In an assembly method according to an embodiment of the invention, first element or connection component 10, with the leads thereon, is connected to a second element such as a semiconductor wafer 50. Wafer 50 has signal contacts 52 and ground and power reference contacts 54 distributed over its top surface 56. The tip ends 22 of signal leads 18 are connected to the signal contacts 52 whereas the tip ends 40 of the restraining straps 32 are connected to the reference contacts 54. Depending upon the design of the particular chip or wafer, reference contacts 54 may be larger and more robust than the signal contacts 52. The bottom surface 12 of the first element or connection component, with the leads and straps thereon, is juxtaposed with the top surface 56 of the second element or wafer. The elements are aligned with one another so as to align the tip or free end of each lead and each strap with a contact on the wafer. The bonding materials on the tip ends of the leads are activated to bond the free or tip ends of the leads and straps to the contacts. For example, where the bonding materials 28 and 42 on the leads and straps include a heat-activatable bonding material, heat may be applied while pressing the dielectric element 11 of the connection component toward the wafer. The alignment and bonding steps may be performed as described in the '964 patent. As further set forth in that patent, the dielectric element may be held taut in a rigid frame, and may be reinforced by a reinforcing element (not shown) on the top surface 14 to facilitate accurate alignment over the entire area of the dielectric element.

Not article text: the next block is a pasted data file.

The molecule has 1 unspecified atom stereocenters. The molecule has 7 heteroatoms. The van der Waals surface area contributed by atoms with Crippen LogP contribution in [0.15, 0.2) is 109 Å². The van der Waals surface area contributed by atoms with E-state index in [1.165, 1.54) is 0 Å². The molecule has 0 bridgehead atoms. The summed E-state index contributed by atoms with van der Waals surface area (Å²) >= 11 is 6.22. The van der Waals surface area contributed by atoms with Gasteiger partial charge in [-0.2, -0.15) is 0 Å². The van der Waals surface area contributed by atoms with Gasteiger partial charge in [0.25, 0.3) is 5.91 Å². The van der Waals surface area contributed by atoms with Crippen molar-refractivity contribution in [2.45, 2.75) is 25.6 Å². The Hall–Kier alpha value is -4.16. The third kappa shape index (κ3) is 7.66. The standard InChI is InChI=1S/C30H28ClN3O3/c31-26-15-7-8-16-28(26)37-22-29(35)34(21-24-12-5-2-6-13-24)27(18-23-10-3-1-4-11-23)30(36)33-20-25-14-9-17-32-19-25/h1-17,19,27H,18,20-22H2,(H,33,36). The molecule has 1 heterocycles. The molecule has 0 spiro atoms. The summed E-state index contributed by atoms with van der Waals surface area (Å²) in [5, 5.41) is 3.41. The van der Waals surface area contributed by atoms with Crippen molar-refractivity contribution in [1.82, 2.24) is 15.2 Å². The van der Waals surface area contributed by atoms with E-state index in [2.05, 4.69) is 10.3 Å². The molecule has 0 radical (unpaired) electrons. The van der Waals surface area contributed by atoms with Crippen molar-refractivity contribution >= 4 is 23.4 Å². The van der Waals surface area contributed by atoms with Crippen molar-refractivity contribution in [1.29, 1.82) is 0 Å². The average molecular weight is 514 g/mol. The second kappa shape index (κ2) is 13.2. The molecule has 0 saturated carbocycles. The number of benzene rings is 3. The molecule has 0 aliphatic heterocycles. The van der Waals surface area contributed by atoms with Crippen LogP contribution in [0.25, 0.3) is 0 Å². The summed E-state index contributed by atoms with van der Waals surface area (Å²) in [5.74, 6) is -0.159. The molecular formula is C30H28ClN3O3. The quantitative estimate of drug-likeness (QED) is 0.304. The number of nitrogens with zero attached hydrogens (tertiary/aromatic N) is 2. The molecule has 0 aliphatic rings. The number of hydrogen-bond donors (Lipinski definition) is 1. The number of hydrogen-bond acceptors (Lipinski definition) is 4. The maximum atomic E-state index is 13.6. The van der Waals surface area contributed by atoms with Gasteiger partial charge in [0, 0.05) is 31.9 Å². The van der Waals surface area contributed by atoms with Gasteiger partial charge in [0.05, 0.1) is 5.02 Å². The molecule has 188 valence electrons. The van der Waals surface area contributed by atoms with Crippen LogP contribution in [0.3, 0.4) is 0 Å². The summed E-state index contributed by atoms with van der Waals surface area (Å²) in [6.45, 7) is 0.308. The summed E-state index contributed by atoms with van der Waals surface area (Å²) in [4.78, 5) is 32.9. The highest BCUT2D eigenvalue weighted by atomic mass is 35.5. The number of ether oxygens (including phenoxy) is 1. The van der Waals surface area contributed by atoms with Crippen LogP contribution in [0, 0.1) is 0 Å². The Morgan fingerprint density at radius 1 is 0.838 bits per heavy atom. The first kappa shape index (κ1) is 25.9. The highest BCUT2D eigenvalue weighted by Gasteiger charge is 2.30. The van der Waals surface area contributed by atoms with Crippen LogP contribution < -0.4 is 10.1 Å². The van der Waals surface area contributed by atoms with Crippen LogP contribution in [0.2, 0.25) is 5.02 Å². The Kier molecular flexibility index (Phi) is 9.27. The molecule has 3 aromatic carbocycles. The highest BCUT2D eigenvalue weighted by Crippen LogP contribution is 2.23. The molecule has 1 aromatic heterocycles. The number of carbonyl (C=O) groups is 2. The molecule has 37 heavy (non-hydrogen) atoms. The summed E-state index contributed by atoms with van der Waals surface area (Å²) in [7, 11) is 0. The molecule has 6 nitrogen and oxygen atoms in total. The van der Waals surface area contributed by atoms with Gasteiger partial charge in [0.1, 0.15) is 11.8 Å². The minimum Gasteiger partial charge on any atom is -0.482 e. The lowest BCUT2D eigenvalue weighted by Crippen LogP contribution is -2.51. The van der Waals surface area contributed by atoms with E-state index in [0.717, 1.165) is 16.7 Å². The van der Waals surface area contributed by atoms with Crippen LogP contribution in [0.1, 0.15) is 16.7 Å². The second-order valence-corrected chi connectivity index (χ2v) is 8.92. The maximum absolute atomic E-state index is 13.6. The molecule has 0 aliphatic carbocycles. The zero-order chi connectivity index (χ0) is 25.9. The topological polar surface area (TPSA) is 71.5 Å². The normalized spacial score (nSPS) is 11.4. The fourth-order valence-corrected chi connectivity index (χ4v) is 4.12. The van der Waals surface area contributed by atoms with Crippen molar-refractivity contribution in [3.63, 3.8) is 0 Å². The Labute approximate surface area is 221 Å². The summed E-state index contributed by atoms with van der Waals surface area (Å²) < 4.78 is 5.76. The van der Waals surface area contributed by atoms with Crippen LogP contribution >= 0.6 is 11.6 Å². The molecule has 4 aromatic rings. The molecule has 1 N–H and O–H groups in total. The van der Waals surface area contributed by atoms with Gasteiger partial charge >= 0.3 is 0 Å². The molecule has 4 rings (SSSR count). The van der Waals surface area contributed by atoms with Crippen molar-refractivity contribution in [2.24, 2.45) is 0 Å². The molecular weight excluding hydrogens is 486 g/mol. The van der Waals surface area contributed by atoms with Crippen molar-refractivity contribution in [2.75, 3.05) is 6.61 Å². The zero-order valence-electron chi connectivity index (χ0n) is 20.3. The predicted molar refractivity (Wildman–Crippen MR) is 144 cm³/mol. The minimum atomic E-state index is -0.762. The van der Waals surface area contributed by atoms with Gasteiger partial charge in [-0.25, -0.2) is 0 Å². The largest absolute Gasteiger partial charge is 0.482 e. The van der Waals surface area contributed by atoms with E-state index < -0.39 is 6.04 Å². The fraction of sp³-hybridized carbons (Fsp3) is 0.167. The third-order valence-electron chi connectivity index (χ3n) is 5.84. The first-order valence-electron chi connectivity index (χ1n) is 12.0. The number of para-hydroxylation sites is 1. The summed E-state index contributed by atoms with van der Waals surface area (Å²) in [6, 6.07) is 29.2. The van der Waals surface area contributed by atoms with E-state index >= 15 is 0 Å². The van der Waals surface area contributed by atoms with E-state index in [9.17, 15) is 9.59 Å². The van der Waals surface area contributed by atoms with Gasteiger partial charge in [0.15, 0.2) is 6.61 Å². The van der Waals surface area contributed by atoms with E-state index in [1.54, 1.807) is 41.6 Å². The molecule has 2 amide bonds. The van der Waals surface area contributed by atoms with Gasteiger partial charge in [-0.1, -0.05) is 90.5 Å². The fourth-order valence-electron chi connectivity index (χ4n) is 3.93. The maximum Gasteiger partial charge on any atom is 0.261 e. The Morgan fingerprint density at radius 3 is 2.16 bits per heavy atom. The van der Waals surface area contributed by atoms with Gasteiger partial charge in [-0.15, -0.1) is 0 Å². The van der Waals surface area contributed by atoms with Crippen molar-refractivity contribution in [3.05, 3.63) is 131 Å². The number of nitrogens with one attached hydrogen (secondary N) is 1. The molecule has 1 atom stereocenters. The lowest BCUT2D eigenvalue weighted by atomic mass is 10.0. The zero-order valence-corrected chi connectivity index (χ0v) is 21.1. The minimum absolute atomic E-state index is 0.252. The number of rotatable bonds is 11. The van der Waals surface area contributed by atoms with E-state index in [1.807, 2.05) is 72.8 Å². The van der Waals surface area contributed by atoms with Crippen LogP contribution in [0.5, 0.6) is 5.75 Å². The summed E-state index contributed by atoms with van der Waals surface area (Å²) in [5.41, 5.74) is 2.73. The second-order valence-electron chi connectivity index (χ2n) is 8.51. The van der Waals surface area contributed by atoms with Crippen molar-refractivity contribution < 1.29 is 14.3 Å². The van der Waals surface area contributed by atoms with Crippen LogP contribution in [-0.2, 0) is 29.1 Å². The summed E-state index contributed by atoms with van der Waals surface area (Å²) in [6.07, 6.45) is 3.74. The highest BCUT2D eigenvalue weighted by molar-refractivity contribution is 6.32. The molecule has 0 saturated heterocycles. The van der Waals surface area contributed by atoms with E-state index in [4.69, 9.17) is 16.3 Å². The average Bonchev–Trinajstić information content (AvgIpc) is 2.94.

After the free or tip ends of the leads and straps have been bonded to the contacts, first element 10 and second element 50 are moved with a component of motion in a vertical direction V away from one another. This may be accomplished by injecting a fluid material such as gas or, preferably, a curable liquid 60, under pressure between the first and second elements. Movement of the first and second elements relative to one another brings the assembly to the condition illustrated in FIG. 3. In this movement, the leads 18 and straps 34 are bent vertically away from the bottom surface of the first element. Thus, the tip end 22 of each lead is moved vertically away from the terminal end 20 of the same lead. This movement is accommodated by the initial curvature of each signal lead, which is partially straightened. Similarly, the tip ends 40 of the restraining straps move vertically away from the terminal ends 34 of the restraining straps. Here again, the vertical movement of the tip ends straightens the initial curvature of the lead. Restraining straps 32 reach a substantially straight, fully extended condition as illustrated in FIG. 3. In this condition, the restraining straps 32 arrest further vertical movement of first element 10 relative to second element 50. Because restraining straps 32 are shorter than signal leads 18, restraining straps 18 will reach this condition while signal leads 18 are still slack and still partially curved. Thus, the restraining straps constrain the movement of the first and second elements away from one another, and assure that such movement ceases before the signal leads are pulled taut.